Follow this section if you added SSL certs in the OpenMetadata server.
The OpenMetadata configuration related to Airflow (or in general, the Pipeline Service Client) is the following:
Then, in order to add this, you can either update the
openmetadata.yaml config if your deployment is Bare Metal, or update the following environment variables:
Note that the
PIPELINE_SERVICE_CLIENT_SSL_CERT_PATH should be the path to the certificate you generated here, and it should be the local path in your Airflow deployment.
Follow this section if you want to add SSL certificates in Airflow.
This will secure the connection from the OpenMetadata to Airflow.
Airflow has two configurations to be added in
airflow.cfg to enable SSL:
Those are files that will need to be local to the Airflow deployment.
We can generate these files following this SO thread:
and we can provide the following answers to try this locally:
It is important that the
Common Name is the host name that will be hosting Airflow.
This command will generate the pair
Once the files are generated we need to add them to the Airflow deployment. For example, if using the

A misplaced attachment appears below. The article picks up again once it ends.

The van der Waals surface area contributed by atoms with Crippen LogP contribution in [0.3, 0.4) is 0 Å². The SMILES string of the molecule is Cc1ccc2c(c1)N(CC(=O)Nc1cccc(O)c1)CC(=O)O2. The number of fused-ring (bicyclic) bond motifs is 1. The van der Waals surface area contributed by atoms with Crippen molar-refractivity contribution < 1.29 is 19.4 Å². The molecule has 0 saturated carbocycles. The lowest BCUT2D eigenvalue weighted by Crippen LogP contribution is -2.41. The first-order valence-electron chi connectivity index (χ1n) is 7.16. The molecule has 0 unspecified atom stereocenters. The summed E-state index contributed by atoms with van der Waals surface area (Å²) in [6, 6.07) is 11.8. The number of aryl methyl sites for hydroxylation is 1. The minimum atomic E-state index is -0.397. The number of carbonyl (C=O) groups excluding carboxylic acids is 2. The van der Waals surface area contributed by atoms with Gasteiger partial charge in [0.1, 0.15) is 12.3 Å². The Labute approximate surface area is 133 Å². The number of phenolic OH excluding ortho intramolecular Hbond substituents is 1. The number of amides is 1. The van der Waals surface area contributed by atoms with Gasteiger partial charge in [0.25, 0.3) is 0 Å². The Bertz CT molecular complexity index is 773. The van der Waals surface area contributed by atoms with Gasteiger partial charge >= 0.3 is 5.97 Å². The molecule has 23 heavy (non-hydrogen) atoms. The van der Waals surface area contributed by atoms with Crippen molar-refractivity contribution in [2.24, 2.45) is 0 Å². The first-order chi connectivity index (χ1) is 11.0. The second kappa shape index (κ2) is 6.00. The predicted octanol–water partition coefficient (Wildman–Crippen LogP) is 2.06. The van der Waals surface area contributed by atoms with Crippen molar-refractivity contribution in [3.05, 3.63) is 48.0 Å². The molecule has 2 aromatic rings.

openmetadata-ingestion image, you can update it to add the following lines:
If you now start Airflow with these changes, it will be running at
Since Airflow will be using SSL, we need to update the OpenMetadata Server configuration to use the certificates when preparing the connection to the Airflow Webserver.
For bare metal deployments, the
pipelineServiceClientConfiguration will look like the following:
truststorePassword accordingly, pointing to the
keystore in your server host holding the certificates we created.
For docker deployments, you will provide OpenMetadata Server Application with the self signed certificates of Airflow bundled in JVM keystore. These will be passed to the application using
AIRFLOW_TRUST_STORE_PASSWORD environment variable.
Please make sure to have the the truststore file mounted and available as part of Docker Deployments.
For kubernetes deployments, update the helm values as below -
In the above code snippet, we are mounting the volumes of truststore file from a kubernetes secret. You can create the secret from
truststore.jks file from the below
kubectl command -
Next, restart or redeploy openmetadata application to take the above configs in effect.
For example, if we are running the server locally, we need to add the certificate to the JVM
Then, the values of the YAML config would be something similar to:
Make sure to update these values to the ones in your host. Also, it's always preferred to use environment variables instead of hardcoding sensitive information.